By Jomo KS
In the late 1980s, the young Terence Gomez proved himself to be the worthy successor to a Malaysian research tradition begun by James Puthucheary in Singapore’s Changi Prison almost three decades earlier.
Gomez single-handedly transformed our understanding of the role of politics in the ownership and control of the Malaysian corporate sector.
Employing novel methods as needed and appropriate, the researcher showed how official policies and institutions had enabled an earlier generation of selected Malay business professionals to take over some commanding heights of the Malaysian economy.
Change and continuity
In their new book, Gomez and his team of researchers chart developments over the last three decades since he began his pioneering work, paying particular attention to developments following the 1997-1998 crisis.
That crisis exposed the vulnerability of the earlier expansion closely associated with the Umno leadership then.
The corporate restructuring and refinancing institutions and processes that followed were not simply bailouts at the public expense, as alleged by some critics then.
Instead, as the book shows, most major assets are now under new management, ultimately controlled by the current prime minister cum finance minister.
The authors focus on seven government-linked investment companies (GLICs), namely Khazanah Nasional and Permodalan Nasional (PNB), both of which are under MoF Inc; and Kumpulan Wang Simpanan Pekerja (EPF), Kumpulan Wang Persaraan (KWAP), Lembaga Tabung Angkatan Tentera (LTAT) and Lembaga Tabung Haji.
Malaysians may be comforted to learn that of the seven, only Tabung Haji is run by politicians and the others by professionals.
But after all, 1MDB too has been run by professionals (Jho Low is a Wharton graduate) while Felda Global Venture’s previous boss claimed to have a doctorate.
The not so magnificent seven covered do not include others, such as those in the Felda group, controlled directly by the PM since 2004.
Most Bumiputera entrepreneurs who emerged in the dozen years or so before the 1997 crisis also had impressive professional credentials.
The apparently better performance of the more recent crop of professional managers may have less to do with their qualifications, than the ethos, checks and balances of the new institutional arrangements introduced and enforced by some GLICs.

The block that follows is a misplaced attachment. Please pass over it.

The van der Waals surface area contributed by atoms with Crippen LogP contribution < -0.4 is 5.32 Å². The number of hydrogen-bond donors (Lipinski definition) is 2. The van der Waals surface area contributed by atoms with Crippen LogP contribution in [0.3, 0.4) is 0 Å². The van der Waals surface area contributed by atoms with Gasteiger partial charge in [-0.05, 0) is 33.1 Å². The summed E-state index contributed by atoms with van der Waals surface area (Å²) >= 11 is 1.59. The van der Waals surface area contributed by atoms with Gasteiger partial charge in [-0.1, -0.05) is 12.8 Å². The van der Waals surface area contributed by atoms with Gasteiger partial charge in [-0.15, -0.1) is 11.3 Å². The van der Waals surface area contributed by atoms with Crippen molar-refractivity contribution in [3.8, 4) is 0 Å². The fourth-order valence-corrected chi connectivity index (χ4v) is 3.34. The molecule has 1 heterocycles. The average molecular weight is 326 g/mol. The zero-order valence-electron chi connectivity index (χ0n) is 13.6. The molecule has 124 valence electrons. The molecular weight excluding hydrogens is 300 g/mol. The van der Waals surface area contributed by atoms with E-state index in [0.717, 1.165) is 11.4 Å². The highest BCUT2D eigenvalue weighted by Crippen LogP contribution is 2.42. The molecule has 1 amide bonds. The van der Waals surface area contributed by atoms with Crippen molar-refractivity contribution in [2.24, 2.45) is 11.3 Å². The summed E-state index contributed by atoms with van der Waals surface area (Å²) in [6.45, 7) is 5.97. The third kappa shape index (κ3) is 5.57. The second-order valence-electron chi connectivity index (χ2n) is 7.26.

The range of activities undertaken by government-linked companies (GLCs) overseen by the GLICs includes familiar ones from the 1980s, such as utilities, finance, plantations, property and construction.
Media, previously controlled by the ruling party and its trustees, are now held by GLCs, while investments in hospitals and other services have also grown.
With development finance institutions now under GLCs, their original objectives and rationales have been undermined by commercial considerations.
The Gomez team has done Malaysians a great service by describing how things have changed, tracing the bewildering variety of new arrangements.
However, how to interpret this variety remains moot, and some informed readers will have their own bones to pick with what is considered most significant in their analysis.
Two economic developments help us better understand the recent growing unrest, especially among informed Malays.
First, the Saudi-initiated oil price collapse in late 2014 precipitated a more general commodity price collapse.
Meanwhile, lacklustre growth in Malaysia since 1998 has been exacerbated by premature de-industrialisation unconvincingly presented as inevitable in achieving developed nation status.
Second, despite heavy censorship, news has been leaking out of corporate abuses involving not only 1MDB, but also FGV and other corporations associated with the legendary “Malaysian Official One”.
Easy money from China may have helped the regime with its immediate financing problems, but a generation familiar with mounting personal debt senses that this is at the public’s, taxpayers’ and future generations’ expense.
This “double whammy” has been reflected in the much-weakened ringgit and by other indicators.
Meanwhile, there have been heightened concerns about the recent foreign investor resurgence, especially with official non-disclosure of ownership data since 2008.
Recent erosion of public faith in the state and ruling coalition has been accelerated by unprecedented recent abuses for personal gain and nepotism.
Don’t shoot the messenger
Even if successfully challenged on some details, this important book should open an important new debate on how Malaysia is to progress.
Gomez offers some proposals, apparently at odds with the book’s sponsor.
Others, especially participants in and observers of Malaysia’s corporate sector and political economy, will promote their own alternative purported solutions.
The ensuing debate can only benefit the nation, as Gomez’s first decade of publications shaped the earlier debate and reforms, even if most outcomes may have disappointed him.
While this regime is undoubtedly associated with unprecedented abuses, there is little in the study to support the publisher’s faith in leaving things to the market and simplistic insistence on government withdrawal from the economy as a universal panacea to the myriad problems the nation faces.
In the face of the wide-ranging and complex issues involved, this would be tantamount to throwing the baby out with the bathwater.
Unsurprisingly, this publication on the regime’s role in ownership and control of contemporary corporate Malaysia is silent on the current political crisis as the nation approaches the next general election.
Nevertheless, IDEAS must be congratulated for sponsoring and publishing this important work.
Jomo KS received the 2007 Wassily Leontief Prize for Advancing the Frontiers of Economic Thought.
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